Cannabis and Credit Unions: Things to Know

By Eric Ives
October 10, 2019

According to a recent report that was released by the U.S. Treasury Department’s Financial Crime Enforcement Network (“FinCEN”), an increasing…

According to a recent report that was released by the U.S. Treasury Department’s Financial Crime Enforcement Network (“FinCEN”), an increasing number of financial institutions are willing to work with cannabis businesses. Figures show that as of September 30, 2018, 111 credit unions and 375 banks were managing marijuana business accounts.

These numbers demonstrate that there is a steady growth of financial providers who are willing to engage with the marijuana industry, despite its federal illegality. This report confirms what cannabis business lawyers have noted over the past few years in Oregon and Washington; the majority of licensed marijuana business clients in these states are banked, and it isn’t as difficult as it used to be to get a basic merchant account.

The push for legislation that would allow banks to conduct business with marijuana companies without the risk of federal enforcement action is quickly gaining momentum, and credit unions are playing a key part.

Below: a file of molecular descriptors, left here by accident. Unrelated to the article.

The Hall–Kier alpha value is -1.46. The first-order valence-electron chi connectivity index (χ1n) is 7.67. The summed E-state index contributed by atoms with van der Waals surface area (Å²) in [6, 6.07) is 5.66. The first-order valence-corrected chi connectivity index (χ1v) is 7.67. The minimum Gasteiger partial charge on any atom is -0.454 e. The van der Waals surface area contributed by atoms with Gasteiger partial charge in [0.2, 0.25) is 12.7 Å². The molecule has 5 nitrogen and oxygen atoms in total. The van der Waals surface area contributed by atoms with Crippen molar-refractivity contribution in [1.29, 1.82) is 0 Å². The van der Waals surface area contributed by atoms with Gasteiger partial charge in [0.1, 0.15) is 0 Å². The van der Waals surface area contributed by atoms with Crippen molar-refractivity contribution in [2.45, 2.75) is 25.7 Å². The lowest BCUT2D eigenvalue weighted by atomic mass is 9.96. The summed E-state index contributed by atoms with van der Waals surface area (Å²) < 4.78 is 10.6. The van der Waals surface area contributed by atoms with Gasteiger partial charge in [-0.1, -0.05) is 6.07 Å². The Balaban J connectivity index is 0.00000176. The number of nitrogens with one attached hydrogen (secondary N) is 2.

Back in March, the National Association of State Treasurers introduced a resolution that calls for “common-sense federal laws and regulations” for businesses in states that have legalized marijuana for medical or recreational use that is obliged to deal with large amounts of cash.

As more states liberalize cannabis-use laws, credit unions and banks wonder if they should capitalize on this huge new market by offering essential financial services to dispensaries and other weed-related businesses.

Who is Leading the Credit Union Movement in the Cannabis Industry?